Tech writers have become so focused on privacy that they no longer see the cultural context privacy exists within.
We all agree that the Girls Around Me app is "creepy," but let's step back and look at the conversation around the creepy app and see what that reveals about how we think about, write on and understand technology, privacy and issues around sex and gender. Tech writers, programmers, Silicon Valley entrepreneurs and the like sometimes get so focused on new technologies that the social world around them, full of people and politics and power, fades from focus and the world of the database, of circuits, numbers and information comes to be all that matters.
This was my reaction when reading the many articles each tech outlet produced in response to the Girls Around Me smartphone application. You probably know of the app by now, but, simply, it combined Facebook and FourSquare information to display women nearby. It used public profile and check-in information to provide the women's names, photos, physical location and much else. The "girls around you" did not opt-in to the app explicitly, but rather this information was scraped from the other sites. The app has since been voluntarily pulled, but may be re-introduced in the future.
Most articles about Girls Around Me rightly call it "creepy" and engage in an important conversation about what data one makes public and how that information can be misused. The tenor of the reaction is that this kind of app is inevitable: a public Facebook profile + a public Four-Square check-in = Girls Around Me (as was tweeted to me).
But this equation misses a massively important variable: sexism. It is no coincidence the app is called Girls Around Me. The outcry has as much to do with sexual politics as it does about data and privacy. Meanwhile, articles have ignored the sexism inherent in the app and instead only talk about data and privacy.
Alexis Madrigal wrote a post here in The Atlantic claiming to deconstruct the "creepiness" of the Girls Around Me app. Deconstructing why this app is creepy requires thinking about female visibility in our culture. He does call the app "piggish," "creepy," and "crude" but does not go so far as to call it "sexist" or go into detail on just what makes the app piggish, creepy, and crude. This would have involved, at a minimum, discussing the objectification of women inherent in the straight-male gaze or maybe the tendency to blame women for not covering up in the first place. More angles could be covered, and these are all conversations routinely held outside of academic circles.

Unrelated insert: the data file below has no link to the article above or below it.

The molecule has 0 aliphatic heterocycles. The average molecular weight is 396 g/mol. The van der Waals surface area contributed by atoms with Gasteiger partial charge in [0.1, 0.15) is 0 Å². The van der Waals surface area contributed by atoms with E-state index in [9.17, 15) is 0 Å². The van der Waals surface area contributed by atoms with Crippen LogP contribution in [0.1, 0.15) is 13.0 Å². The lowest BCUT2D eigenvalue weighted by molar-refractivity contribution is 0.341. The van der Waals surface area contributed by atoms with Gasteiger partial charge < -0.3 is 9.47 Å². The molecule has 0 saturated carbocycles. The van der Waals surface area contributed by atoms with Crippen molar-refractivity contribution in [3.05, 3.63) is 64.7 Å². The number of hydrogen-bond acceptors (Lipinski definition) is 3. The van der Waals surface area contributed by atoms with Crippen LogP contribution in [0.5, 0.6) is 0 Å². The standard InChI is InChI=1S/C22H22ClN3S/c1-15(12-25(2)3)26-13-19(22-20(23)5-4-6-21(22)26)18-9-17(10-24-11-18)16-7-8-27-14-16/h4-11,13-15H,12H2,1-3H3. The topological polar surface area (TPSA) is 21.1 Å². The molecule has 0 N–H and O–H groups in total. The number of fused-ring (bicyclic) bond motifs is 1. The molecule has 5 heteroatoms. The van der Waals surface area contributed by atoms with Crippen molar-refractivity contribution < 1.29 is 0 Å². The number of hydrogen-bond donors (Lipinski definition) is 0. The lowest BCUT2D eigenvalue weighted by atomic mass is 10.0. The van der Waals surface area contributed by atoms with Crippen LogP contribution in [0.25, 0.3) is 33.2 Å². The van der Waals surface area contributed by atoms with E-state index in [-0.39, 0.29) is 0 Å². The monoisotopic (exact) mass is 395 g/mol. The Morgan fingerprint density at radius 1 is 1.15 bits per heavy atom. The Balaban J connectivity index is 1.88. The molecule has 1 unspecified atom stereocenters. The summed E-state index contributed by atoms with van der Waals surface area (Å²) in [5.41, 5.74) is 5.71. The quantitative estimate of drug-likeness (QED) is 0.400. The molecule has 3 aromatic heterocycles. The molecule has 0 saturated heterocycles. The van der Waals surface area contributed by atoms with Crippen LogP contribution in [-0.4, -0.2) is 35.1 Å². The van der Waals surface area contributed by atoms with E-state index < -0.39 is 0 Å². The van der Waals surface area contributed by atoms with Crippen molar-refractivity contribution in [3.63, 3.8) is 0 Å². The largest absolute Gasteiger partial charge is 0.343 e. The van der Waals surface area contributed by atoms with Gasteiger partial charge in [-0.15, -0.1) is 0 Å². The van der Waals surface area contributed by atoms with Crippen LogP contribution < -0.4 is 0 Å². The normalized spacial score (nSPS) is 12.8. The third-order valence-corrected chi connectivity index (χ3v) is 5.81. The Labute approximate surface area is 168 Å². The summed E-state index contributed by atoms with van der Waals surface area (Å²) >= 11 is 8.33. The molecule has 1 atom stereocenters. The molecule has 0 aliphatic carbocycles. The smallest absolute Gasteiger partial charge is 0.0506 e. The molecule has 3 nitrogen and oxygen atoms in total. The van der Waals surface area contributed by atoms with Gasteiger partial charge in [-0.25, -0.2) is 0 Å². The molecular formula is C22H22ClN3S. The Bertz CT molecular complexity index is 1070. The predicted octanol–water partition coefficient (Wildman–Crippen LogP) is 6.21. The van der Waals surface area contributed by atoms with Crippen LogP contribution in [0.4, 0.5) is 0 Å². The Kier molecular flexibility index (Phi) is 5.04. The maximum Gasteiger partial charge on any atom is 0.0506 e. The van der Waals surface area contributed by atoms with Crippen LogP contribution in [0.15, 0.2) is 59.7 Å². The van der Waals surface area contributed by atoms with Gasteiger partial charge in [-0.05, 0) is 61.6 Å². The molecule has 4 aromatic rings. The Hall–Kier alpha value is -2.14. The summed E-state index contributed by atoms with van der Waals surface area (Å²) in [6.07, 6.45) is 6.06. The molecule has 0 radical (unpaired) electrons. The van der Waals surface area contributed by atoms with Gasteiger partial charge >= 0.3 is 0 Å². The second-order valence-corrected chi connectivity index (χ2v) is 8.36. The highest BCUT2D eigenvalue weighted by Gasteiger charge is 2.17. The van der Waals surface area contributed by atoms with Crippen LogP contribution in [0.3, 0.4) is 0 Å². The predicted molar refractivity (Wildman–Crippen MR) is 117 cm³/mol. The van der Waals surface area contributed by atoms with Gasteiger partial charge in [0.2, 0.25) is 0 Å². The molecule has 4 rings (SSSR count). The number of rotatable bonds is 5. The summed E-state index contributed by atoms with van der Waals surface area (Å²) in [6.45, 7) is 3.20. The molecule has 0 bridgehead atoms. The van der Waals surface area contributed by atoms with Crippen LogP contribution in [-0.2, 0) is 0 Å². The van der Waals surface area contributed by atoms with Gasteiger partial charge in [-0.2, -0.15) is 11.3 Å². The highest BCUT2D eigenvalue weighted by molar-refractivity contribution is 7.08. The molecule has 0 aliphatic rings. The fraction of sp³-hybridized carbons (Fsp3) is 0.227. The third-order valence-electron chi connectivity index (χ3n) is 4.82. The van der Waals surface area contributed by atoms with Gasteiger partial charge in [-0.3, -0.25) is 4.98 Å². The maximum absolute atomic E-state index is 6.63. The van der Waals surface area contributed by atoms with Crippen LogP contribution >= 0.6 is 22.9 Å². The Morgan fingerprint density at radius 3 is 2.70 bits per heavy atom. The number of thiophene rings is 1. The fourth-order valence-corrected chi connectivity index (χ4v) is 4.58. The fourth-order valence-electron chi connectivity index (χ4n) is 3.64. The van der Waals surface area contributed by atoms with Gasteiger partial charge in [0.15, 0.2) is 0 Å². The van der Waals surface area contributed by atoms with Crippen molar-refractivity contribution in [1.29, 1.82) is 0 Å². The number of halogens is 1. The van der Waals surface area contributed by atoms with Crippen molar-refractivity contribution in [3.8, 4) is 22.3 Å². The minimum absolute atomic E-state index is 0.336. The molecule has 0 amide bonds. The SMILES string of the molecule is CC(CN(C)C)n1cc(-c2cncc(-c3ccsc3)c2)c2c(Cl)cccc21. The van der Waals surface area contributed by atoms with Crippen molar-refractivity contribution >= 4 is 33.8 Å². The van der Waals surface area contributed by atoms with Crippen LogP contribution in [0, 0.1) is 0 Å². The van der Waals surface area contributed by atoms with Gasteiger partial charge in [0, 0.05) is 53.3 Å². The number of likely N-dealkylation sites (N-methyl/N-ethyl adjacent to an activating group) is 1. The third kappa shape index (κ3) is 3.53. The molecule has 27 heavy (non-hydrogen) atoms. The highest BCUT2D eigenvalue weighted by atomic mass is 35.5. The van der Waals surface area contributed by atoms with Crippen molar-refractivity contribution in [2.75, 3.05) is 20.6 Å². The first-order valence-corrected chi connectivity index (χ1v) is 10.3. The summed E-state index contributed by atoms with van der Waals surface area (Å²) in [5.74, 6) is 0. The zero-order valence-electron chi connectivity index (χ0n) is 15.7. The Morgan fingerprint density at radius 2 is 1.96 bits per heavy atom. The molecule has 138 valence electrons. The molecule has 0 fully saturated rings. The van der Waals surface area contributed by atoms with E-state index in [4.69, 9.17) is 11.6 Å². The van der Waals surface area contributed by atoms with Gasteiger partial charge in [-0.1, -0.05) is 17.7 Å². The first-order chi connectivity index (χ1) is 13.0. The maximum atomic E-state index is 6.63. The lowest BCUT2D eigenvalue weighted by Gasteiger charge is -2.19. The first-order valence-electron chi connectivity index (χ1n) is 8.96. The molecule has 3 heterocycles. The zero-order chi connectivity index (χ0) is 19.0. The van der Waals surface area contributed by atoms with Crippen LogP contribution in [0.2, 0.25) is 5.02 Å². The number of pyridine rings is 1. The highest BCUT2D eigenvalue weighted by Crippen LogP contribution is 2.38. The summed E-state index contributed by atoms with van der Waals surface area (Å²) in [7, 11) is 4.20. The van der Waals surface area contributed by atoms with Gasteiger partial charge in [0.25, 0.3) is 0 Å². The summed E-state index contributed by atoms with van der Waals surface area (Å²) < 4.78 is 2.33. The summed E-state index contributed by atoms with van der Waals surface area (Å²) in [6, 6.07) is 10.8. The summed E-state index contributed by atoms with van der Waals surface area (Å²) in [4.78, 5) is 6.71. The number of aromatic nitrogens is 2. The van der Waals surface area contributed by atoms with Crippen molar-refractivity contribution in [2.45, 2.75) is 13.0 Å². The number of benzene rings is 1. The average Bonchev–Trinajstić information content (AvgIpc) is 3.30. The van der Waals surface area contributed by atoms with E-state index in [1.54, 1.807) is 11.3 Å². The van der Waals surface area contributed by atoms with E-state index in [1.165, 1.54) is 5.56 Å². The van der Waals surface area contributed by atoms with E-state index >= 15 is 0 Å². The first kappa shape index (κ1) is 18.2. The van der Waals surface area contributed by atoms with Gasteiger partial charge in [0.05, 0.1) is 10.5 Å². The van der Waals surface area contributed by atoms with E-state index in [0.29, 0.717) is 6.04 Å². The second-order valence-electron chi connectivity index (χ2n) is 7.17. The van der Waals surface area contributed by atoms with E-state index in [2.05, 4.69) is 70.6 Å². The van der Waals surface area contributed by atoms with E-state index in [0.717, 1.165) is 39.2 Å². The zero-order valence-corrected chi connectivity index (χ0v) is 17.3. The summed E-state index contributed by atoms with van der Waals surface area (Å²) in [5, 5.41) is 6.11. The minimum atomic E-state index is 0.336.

Another article states that "[the] outcry around Girls Around Me once again raised the issue of online privacy, highlighting the question of how much data one should share publicly to stay safe." This is an important question, but what about questioning the culture that has made this data a safety issue in the first place?
Article after article views Girls Around Me as only a data issue and not also a sexism issue. The start and conclusion of these posts is that "Girls Around Me and its ilk will convince these people to take their own privacy seriously" instead of concluding that maybe there is sexism going on as well.
Simply, "data" is part of the story, but so is the sexist culture that data exists within. The gender politics of visibility are too complicated and important to dismiss as "obvious."
The data angle only explains why an app locating people might exist, but without mentioning the politics of all of this we are not addressing why the app is gendered the way it is, the coding and design choices that were made as well the real consequences this kind of app has. Tech writers, unlike the Girls Around Me app developers, have their hearts in the right place, but, like the app developers, have focused too much on the data and have forgotten the social world in which the data is situated.
Another consequence of the trend to only talk about data and not society, norms, politics, values and everything else confusing about the analogue world is the victim-blaming implicit in most of these articles. The cause of the problem? Women sharing data. The solution? Women need to better control their data (in fairness, Madrigal also asks what companies can do about this, but does not come to any answers; the burden is left on women). This data-centric view of "data-sharing-is-bad and control-your-data" borders on blaming the victim instead of criticizing the sexist culture that makes this data dangerous in the first place.
Kashmir Hill makes this point when stating, " 'You're too public with your digital data, ladies,' may be the new 'your skirt was too short and you had it coming.' " By looking at information-flows as well as sexual politics, Hill paints a better picture of why the Girls Around Me app is "creepy"; and it is all a lot more complicated than "obvious."
Given this, why have we collectively heralded Girls Around Me as a moment to discuss data and privacy and not also a moment to discuss sexism?